Successful treatment of eosinophilic ascites in a Labrador Retriever
The patient here is a 1 y.o. MN Labrador with a lifelong history of intermittent diarrhoea without specific diagnosis. He had been treated routinely with prophylactic moxidectin. Presenting complaint on this occasion was acute onset vomiting, diarrhoea, lethargy and ‘red eyes’ within 48 hrs of changing from chicken-based diet to lamb-based.
On physical examination he was in good bodily condition and generally, quiet but still responsive. He exhibited bilateral conjunctival erythema, T38.1, his abdomen was non-painful.
After symptomatic treatment, frequency of vomiting was reduced but he became more depressed and mildly hyperpnoeic. Routine haematology and biochemistry proved comprehensively unremarkable. Preliminary sonographic examination revealed small pleural and moderate abdominal effusions.
Systematic ultrasound report as follows:
heart – subjectively unremarkable, all chambers and wall thicknesses in
proportion, systolic function adequate small pleural effusion, no pericardial
lungs unremarkable in part but there are scattered B lines and the pleura look thickened in places no mass lesions in visible parts
moderate volume echogenic effusion
major vessels: unremarkable
abdominal fat: hyperechoic partly due to effusion
liver: size OK, shape OK, echogenicity diffusely a bit hyperechoic, vasculature unremarkable
portal vein: unremarkable
gallbladder and biliary tract: unremarkable except that gallbladder wall is diffusely moderately thickened
stomach: diffuse mild wall thickening with hyperechoic mucosal change, lumen empty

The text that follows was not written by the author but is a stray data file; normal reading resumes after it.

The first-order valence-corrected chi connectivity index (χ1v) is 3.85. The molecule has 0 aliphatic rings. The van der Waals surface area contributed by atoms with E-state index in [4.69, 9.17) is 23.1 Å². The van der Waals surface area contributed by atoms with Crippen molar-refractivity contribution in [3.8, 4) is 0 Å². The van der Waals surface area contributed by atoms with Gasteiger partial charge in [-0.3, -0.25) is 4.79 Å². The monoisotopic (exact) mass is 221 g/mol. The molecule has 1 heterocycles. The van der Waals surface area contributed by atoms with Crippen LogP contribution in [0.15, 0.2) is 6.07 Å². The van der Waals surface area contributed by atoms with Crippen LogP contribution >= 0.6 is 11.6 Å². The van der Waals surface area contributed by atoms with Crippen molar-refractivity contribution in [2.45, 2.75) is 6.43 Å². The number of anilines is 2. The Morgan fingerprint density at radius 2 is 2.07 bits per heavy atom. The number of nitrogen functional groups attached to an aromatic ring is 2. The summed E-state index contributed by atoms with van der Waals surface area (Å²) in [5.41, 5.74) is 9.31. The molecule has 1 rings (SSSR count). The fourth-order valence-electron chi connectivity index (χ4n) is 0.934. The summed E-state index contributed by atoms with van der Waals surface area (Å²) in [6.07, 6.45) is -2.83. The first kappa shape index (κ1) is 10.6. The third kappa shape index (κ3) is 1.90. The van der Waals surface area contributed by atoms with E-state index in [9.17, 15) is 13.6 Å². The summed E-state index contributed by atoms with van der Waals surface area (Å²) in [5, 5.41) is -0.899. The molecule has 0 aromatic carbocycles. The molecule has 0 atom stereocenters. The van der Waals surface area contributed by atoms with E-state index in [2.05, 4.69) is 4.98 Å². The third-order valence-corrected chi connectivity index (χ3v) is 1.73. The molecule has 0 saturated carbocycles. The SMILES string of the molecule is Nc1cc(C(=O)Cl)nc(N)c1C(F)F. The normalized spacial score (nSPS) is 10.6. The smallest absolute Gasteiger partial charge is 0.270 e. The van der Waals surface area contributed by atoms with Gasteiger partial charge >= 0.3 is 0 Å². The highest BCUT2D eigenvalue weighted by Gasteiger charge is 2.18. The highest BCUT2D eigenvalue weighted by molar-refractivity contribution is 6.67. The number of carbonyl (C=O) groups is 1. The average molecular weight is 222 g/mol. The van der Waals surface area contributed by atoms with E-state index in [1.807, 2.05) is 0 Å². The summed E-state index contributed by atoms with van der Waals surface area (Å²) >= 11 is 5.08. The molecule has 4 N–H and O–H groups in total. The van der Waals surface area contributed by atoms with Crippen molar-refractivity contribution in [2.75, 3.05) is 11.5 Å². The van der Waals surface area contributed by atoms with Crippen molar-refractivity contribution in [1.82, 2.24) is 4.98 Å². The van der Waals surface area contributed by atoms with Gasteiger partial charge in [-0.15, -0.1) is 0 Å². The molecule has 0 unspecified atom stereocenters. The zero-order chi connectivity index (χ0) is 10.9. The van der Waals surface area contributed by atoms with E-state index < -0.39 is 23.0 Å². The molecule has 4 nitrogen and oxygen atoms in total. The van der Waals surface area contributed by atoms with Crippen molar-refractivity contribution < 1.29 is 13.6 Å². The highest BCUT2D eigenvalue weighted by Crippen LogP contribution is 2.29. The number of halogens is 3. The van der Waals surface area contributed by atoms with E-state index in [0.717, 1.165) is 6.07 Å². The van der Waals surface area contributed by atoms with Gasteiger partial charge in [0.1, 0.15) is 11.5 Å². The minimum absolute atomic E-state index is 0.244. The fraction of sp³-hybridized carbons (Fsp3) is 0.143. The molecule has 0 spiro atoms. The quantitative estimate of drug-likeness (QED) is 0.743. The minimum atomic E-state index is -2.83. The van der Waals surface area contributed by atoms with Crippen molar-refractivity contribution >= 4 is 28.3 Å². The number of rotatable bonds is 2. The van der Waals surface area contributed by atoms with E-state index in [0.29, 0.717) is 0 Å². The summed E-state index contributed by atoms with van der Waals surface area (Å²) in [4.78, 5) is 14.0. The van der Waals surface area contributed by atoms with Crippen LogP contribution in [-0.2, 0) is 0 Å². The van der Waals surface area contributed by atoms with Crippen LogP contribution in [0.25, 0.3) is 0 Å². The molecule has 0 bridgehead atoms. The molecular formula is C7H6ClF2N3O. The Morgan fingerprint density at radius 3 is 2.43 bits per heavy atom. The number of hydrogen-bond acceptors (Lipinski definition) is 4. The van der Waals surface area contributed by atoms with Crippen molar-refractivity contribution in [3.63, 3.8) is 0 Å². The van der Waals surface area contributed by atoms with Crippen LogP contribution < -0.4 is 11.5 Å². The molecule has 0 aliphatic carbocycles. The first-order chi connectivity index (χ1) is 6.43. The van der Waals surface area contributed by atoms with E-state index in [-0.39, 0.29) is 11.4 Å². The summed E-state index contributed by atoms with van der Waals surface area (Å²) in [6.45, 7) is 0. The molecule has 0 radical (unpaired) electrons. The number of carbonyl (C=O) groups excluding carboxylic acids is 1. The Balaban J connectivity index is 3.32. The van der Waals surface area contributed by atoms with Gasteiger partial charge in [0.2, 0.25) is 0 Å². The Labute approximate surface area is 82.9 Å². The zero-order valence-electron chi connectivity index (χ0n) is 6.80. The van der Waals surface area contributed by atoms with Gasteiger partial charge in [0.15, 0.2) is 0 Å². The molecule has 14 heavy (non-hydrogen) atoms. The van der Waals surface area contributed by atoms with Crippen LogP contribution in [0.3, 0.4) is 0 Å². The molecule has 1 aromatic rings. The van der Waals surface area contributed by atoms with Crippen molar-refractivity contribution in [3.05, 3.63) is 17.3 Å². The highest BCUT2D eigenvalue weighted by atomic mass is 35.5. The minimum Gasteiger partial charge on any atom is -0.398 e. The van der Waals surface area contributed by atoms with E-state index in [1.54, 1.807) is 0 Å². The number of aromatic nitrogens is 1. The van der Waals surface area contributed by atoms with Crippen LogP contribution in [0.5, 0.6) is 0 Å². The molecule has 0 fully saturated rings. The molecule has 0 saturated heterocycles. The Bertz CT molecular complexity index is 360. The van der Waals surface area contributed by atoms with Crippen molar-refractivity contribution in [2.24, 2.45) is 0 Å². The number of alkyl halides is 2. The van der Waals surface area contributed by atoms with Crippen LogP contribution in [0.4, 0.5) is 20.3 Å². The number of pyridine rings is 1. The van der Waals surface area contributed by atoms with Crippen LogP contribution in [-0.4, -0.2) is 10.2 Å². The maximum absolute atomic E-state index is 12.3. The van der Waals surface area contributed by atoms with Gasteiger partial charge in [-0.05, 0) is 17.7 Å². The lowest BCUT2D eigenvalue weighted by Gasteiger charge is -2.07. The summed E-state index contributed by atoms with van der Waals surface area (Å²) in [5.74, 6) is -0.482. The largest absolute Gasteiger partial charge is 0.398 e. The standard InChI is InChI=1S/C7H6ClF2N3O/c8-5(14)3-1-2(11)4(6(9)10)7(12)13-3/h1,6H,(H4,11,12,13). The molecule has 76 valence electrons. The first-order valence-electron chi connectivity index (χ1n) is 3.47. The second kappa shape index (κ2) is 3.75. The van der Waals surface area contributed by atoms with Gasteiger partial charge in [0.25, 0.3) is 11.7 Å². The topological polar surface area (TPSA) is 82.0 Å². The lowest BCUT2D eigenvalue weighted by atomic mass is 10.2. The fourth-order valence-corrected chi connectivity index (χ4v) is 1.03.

colon: contains a lot of gas and semi-liquid diarrhoea. Wall unremarkable.
spleen: unremarkable except for subtle patchiness
adrenals: unremarkable, L gland 5.1mm diameter
proximal urethra: unremarkable
jejunal, colic and other visceral lymph nodes: plump but not dramatic
sublumbar lymph nodes: unremarkable
Abdominal fluid was obtained by abdominocentesis. Liver, spleen and bone marrow were aspirated with the following interpretation of findings:
Bone marrow: Eosinophilic hyperplasia.
Liver and spleen: A small amount of extra medullary haematopoesis.
Peritoneal effusion: Consistent with an exudate, eosinophil rich.
An Angiostrongylus antibody test proved negative.
With a provisional diagnosis of an eosinophilic disease process, a trial dose of injectable dexamethasone was administered. Within 24 hours the patient had recovered the normal joie de vivre of a 1 y.o. Labrador and was discharged with 1mg/Kg/day oral prednisolone and instructions to avoid further exposure to lamb. Prednisolone dose was tapered down and eventually discontinued after 6 weeks. He remains apparently healthy at the time of writing.
The option of endoscopic gut biopsies was declined.
An in vitro food allergen panel revealed raised levels of IgE against Lamb, Duck, Rabbit and Turkey. All other foodstuffs, including chicken, were negative.
Eosinophilic ascites has been described in a few human patients: in whom it appears to be associated with a subserosal form of eosinophilic gastroenteritis.
World J Gastrointest Surg. 2016 Sep 27; 8(9): 656–659.
Eosinophilic ascites: A diagnostic and therapeutic challenge
Shefali Agrawal, Sandeep Vohra, Sangeeta Rawat, and Vikas Kashyap
J Gastroenterol Hepatol 2012 Nov;27(11):1759.
Education and Imaging: Gastrointestinal: Eosinophilic Ascites
F Antonini 1, P Saltarelli, Giuseppe Frieri, Giovanni Latella
Gastroenterology 2011 Apr;140(4):1149, 1364.
A Rare Cause of Ascites
Julien Jarry 1, Thierry Peycru, Manu Shekher
Even in people this is a rare presentation. Affected patients often have a history of allergy in various manifestations (it’s interesting that the present canine patient exhibited acute conjunctivitis). Typically, as in the present canine case, onset of ascites is acute/subacute rather than chronic. In people, a peripheral eosinophilia is also characteristic.
Differential diagnosis includes parasitic disease; which seems unlikely here given this dog’s endoparasiticide history, and idiopathic hypereosinophilic syndrome: which usually follows a less benign course.
The human disease is also a highly steroid-responsive condition: typically with a tendency to relapse at intervals.
I can’t find any reports of similar cases in dogs. Circumstantial evidence supports the hypothesis that, in this patient, food allergy may have been the inciting cause.
Acknowledgment: thanks to the team at Yorkshire Vets, Thornbury who really did the work of fixing him.